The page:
There was a presentation given in class a few weeks ago about the digital afterlife, in which we learned about a service that can scan a dead person’s social media presence and become a digital clone of them so that a relative or loved one can communicate with them online, to cope with their death. Beside sending shivers down my spine, it reminded me of something I had already seen before… something that took this idea to the next level.
If anyone watches the British TV series Black Mirror, you’re probably ahead of me here. In a particular episode called “Be Right Back,” a young woman tragically loses her husband in a car crash. At the funeral, her friend tells her about a service that does exactly what I previously described in the introduction. It begins with email, progresses to text, and eventually she wants to hear his voice so she uploads videos of him so that they may talk over the phone. After talking non-stop for weeks, she agrees to the next level of the service: a living, android-like clone of synthetic flesh to which her husbands digital self can be uploaded. It’s incredibly realistic, and it gets even weirder from there.
Black Mirror is an anthology series that presents sci-fi scenarios revolving around social media and digital applications that seem impossible now, but may be real in the not-too-distant future. Things like a brain implant that lets you remember and play back all of your memories (like a Timeline), or a retinal device that lets you block people in real life. These things challenge our perceptions of what it means to live in the real world, of where exactly the line is between humanity and technology.
What this series brings to the table is a mirror pointed right at us, commenting on the current generation’s addiction to their own “black mirrors,” or screens. The show’s point is made clear in their very first episode, one in which there is no advanced technology, and that’s what makes it so terrifying. It could happen right now: the British Prime Minister’s daughter is kidnapped, and through the use of Youtube the culprit uploads a video demanding that to get his daughter back, the PM must have sexual intercourse with a pig. On live TV. *SPOILER ALERT* At the end of the episode, the PM goes through with it, unbeknownst to him that his daughter had been let go an hour earlier but not a single person in London was outside to see her because they were all glued to the television, waiting to watch an atrocity (sorry to spoil the episode but it was necessary to get the point across).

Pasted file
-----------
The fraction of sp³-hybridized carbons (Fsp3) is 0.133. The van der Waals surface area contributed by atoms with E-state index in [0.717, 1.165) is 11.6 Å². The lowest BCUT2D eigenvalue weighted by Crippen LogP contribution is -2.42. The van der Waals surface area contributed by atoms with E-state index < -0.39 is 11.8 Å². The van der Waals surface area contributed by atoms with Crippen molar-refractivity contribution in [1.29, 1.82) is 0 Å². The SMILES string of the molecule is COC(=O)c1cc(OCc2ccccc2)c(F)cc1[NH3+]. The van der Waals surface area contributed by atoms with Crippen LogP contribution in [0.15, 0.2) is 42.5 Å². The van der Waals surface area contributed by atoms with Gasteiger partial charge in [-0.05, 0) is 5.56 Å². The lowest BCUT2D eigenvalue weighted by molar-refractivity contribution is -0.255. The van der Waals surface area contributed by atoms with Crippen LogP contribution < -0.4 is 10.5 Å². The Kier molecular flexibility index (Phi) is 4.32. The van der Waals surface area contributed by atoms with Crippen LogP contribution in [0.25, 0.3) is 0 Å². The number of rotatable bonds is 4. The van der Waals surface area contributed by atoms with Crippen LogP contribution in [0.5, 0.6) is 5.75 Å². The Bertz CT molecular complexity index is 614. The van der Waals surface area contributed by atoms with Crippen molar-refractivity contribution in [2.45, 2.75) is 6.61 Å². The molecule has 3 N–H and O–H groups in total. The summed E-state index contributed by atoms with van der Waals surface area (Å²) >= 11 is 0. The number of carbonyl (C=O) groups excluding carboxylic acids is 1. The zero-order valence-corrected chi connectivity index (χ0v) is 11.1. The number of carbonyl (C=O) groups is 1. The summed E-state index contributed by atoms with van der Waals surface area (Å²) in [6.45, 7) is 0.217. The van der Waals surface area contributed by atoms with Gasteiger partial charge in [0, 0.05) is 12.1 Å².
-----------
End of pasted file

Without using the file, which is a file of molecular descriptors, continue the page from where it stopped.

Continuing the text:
Though this grim perspective of our technologically-addicted society is obviously exaggerated, it’s the fact that it’s not too far off that makes it so disturbing, and yet so hard to look away from. While we may sit, watching people on the show do shocking things with deeply personal technology, and think “of course I would never do that,” it’s the little voice in the back of our heads wondering if we’re sure of it that makes this show such a brilliant commentary on the current state of our generation.
If you haven’t watched the show, I highly recommend you do. It will make you laugh, it will make you think, it will make you question yourself, and it will make you panic, but you’ll have a damn good time all the while. And the first two seasons (plus a Christmas special with Jon Hamm) are on Netflix, so. Happy binging.